Shine A Light

G4S and Serco overcharging scandal just got worse

Two outsourcing giants who tagged and monitored ex-offenders charged British taxpayers tens of millions of pounds for doing nothing. A new report reveals flagrant and systematic abuses, ahead of executives' interrogation by Members of Parliament today.

Richard Garside
20 November 2013

Earlier this month, in the briefest of press releases, the Serious Fraud Office (SFO) announced that it had initiated a criminal investigation into security companies G4S and Serco, following allegations that they had overcharged on electronic monitoring contracts. A few months earlier both companies had pulled out of bidding for the next generation of such contracts.

Yesterday the National Audit Office (NAO) published a report on the matter.

According to the NAO report, the Ministry of Justice first identified anomalies in data provided by G4S earlier this year, as part of preparations to retender the electronic monitoring contracts. Not satisfied with the G4S explanation the Ministry called in accountants PwC to conduct a forensic audit of the G4S contract.

PwC began its work in May 2013, subsequently expanding it to cover the Serco contract in addition to the G4S one.

The audit identified three charging practices that are at the heart of the dispute between the Ministry on the one hand and G4S and Serco on the other.

1. Charging based on orders vs charging based on subjects

One individual (the subject) can have more than one order imposed upon them. Even though each subject is monitored only once, Serco and G4S appear to have charged for each order, something the Ministry argues they should not have done. For example, Serco monitored one subject with four separate orders, charging for each order being monitored, rather than just for the subject.

2. Charging a fee after electronic monitoring has ceased

Serco and G4S were continuing to charge a monitoring fee when individuals were no longer being monitored. Examples cited in the report include:

  • An individual sentenced to two years' imprisonment for breach of curfew conditions in September 2011. G4S removed the monitoring equipment in the same month. However, by May 2013 it was still charging a monitoring fee, at the cumulative cost of around £3,000.
  • In another case Serco charged monitoring fees for over two and a half years after equipment had been removed following a breach of bail conditions.

  • 3. Charging monitoring fees whether or not monitoring equipment had been installed
  • Serco and G4S have been charging from the formal start of the monitoring period even if monitoring equipment has not been installed. In most cases this might have resulted in an extra day of charging. However, the NAO observes that 'in some cases equipment was never successfully installed but charging nonetheless occurred for months or even years'.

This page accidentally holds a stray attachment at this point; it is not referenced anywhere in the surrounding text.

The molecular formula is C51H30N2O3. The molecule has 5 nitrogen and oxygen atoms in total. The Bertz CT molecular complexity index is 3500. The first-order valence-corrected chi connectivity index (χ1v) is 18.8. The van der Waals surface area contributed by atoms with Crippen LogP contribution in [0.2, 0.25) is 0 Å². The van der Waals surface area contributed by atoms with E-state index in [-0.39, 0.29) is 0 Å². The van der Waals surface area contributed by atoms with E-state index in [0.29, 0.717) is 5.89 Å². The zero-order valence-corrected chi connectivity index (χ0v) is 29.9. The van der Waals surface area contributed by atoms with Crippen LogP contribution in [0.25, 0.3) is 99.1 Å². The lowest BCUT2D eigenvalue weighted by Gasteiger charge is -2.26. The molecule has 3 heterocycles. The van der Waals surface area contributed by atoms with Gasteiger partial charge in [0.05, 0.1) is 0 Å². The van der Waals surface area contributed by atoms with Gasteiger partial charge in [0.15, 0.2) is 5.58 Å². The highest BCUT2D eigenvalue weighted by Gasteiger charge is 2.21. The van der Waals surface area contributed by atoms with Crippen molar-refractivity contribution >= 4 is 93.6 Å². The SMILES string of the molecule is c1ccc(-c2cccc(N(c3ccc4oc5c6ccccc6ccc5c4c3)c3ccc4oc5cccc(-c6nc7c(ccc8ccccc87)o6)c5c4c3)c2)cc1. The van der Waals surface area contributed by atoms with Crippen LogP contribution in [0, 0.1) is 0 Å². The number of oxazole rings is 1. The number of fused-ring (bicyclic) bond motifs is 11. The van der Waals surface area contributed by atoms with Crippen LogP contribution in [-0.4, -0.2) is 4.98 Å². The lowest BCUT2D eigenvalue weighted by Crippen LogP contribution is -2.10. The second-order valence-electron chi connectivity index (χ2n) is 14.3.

In an example cited by the report Serco tried unsuccessfully to install monitoring equipment at an address on multiple occasions between July 2008 and April 2012, charging some £15,500 over the five year period, despite the fact that the monitoring equipment was never installed.

Monitoring into the next millennium

One of the most striking paragraphs in the report covers the different, and rather arcane, matter of determining end dates in relation to bail orders:

'Although Serco and G4S used different management information systems, our understanding is that both systems required an end date for an order to be entered so that those systems could function properly. As bail orders typically did not have specified end dates that could be entered both providers chose arbitrary end dates as standard, on the basis that otherwise there was a risk that orders might have been closed down before an appropriate authority requested that this occur. In the case of G4S this was set as being the year 2020, and in the case of Serco the year 3000. This meant that charges on individual cases could have continued until an end date was formally notified by an appropriate authority.'

Taken together these practices were rather lucrative. The NAO reports that potential overcharges could be in the region of 'tens of millions of pounds'. G4S have offered to repay £23.3 million — in the form of credit notes, an offer the government has, apparently, declined. Serco has said that it will 'refund any agreed overcharges'.

A further audit of the contracts is currently being undertaken. Both companies also continue to face investigation by the Serious Fraud Office.

This should all provide extra spice to what was already shaping up to be compulsory viewing for policy anoraks everywhere: the appearance this afternoon of G4S, Serco, Capita and Atos executives before the powerful House of Commons Public Accounts Committee.



This article was first published at the Centre for Crime and Justice Studies.


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